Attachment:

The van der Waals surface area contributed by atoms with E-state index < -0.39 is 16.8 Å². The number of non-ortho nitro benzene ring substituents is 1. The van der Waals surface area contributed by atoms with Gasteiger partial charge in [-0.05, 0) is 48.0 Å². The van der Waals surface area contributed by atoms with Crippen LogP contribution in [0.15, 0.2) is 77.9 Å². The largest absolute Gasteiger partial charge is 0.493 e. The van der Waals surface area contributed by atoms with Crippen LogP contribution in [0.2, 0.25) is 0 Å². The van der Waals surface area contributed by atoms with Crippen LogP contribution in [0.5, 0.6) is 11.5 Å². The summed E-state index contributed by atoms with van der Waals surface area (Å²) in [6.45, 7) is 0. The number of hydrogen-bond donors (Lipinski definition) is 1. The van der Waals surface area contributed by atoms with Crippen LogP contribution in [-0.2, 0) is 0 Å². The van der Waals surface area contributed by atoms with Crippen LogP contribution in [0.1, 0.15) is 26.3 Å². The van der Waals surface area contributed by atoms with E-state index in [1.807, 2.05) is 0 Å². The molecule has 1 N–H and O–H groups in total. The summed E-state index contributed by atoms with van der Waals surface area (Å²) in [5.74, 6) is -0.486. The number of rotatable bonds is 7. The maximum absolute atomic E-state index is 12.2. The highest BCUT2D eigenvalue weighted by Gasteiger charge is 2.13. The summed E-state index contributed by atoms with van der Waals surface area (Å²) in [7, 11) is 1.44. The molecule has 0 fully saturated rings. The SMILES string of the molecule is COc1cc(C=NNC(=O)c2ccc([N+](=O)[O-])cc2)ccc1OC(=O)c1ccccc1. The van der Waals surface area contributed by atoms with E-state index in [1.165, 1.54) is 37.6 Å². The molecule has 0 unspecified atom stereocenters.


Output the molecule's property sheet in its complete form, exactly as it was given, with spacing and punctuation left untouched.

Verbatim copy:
The van der Waals surface area contributed by atoms with E-state index < -0.39 is 16.8 Å². The number of non-ortho nitro benzene ring substituents is 1. The van der Waals surface area contributed by atoms with Gasteiger partial charge in [-0.05, 0) is 48.0 Å². The van der Waals surface area contributed by atoms with Crippen LogP contribution in [0.15, 0.2) is 77.9 Å². The largest absolute Gasteiger partial charge is 0.493 e. The van der Waals surface area contributed by atoms with Crippen LogP contribution in [0.2, 0.25) is 0 Å². The van der Waals surface area contributed by atoms with Crippen LogP contribution in [0.5, 0.6) is 11.5 Å². The summed E-state index contributed by atoms with van der Waals surface area (Å²) in [6.45, 7) is 0. The number of hydrogen-bond donors (Lipinski definition) is 1. The van der Waals surface area contributed by atoms with Crippen LogP contribution in [-0.2, 0) is 0 Å². The van der Waals surface area contributed by atoms with Crippen LogP contribution in [0.1, 0.15) is 26.3 Å². The van der Waals surface area contributed by atoms with E-state index in [1.807, 2.05) is 0 Å². The molecule has 1 N–H and O–H groups in total. The summed E-state index contributed by atoms with van der Waals surface area (Å²) in [5.74, 6) is -0.486. The number of rotatable bonds is 7. The maximum absolute atomic E-state index is 12.2. The highest BCUT2D eigenvalue weighted by Gasteiger charge is 2.13. The summed E-state index contributed by atoms with van der Waals surface area (Å²) in [7, 11) is 1.44. The molecule has 0 fully saturated rings. The SMILES string of the molecule is COc1cc(C=NNC(=O)c2ccc([N+](=O)[O-])cc2)ccc1OC(=O)c1ccccc1. The van der Waals surface area contributed by atoms with E-state index in [1.165, 1.54) is 37.6 Å². The molecule has 0 unspecified atom stereocenters.